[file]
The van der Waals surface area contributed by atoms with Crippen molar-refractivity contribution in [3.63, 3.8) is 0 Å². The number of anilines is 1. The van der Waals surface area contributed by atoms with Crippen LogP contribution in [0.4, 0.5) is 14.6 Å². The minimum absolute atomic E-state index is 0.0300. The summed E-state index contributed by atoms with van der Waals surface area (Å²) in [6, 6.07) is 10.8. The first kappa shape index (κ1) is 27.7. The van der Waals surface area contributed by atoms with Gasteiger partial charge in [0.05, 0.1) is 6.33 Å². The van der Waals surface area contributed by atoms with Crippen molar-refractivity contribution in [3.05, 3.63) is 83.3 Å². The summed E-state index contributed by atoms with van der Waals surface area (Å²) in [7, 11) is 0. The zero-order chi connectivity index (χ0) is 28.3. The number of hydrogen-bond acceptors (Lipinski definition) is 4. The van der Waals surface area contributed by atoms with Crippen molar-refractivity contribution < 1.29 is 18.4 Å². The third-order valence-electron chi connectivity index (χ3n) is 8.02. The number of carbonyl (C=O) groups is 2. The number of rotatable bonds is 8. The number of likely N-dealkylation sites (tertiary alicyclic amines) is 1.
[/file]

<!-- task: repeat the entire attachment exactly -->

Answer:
The van der Waals surface area contributed by atoms with Crippen molar-refractivity contribution in [3.63, 3.8) is 0 Å². The number of anilines is 1. The van der Waals surface area contributed by atoms with Crippen LogP contribution in [0.4, 0.5) is 14.6 Å². The minimum absolute atomic E-state index is 0.0300. The summed E-state index contributed by atoms with van der Waals surface area (Å²) in [6, 6.07) is 10.8. The first kappa shape index (κ1) is 27.7. The van der Waals surface area contributed by atoms with Gasteiger partial charge in [0.05, 0.1) is 6.33 Å². The van der Waals surface area contributed by atoms with Crippen molar-refractivity contribution in [3.05, 3.63) is 83.3 Å². The summed E-state index contributed by atoms with van der Waals surface area (Å²) in [7, 11) is 0. The zero-order chi connectivity index (χ0) is 28.3. The number of hydrogen-bond acceptors (Lipinski definition) is 4. The van der Waals surface area contributed by atoms with Crippen molar-refractivity contribution < 1.29 is 18.4 Å². The third-order valence-electron chi connectivity index (χ3n) is 8.02. The number of carbonyl (C=O) groups is 2. The number of rotatable bonds is 8. The number of likely N-dealkylation sites (tertiary alicyclic amines) is 1.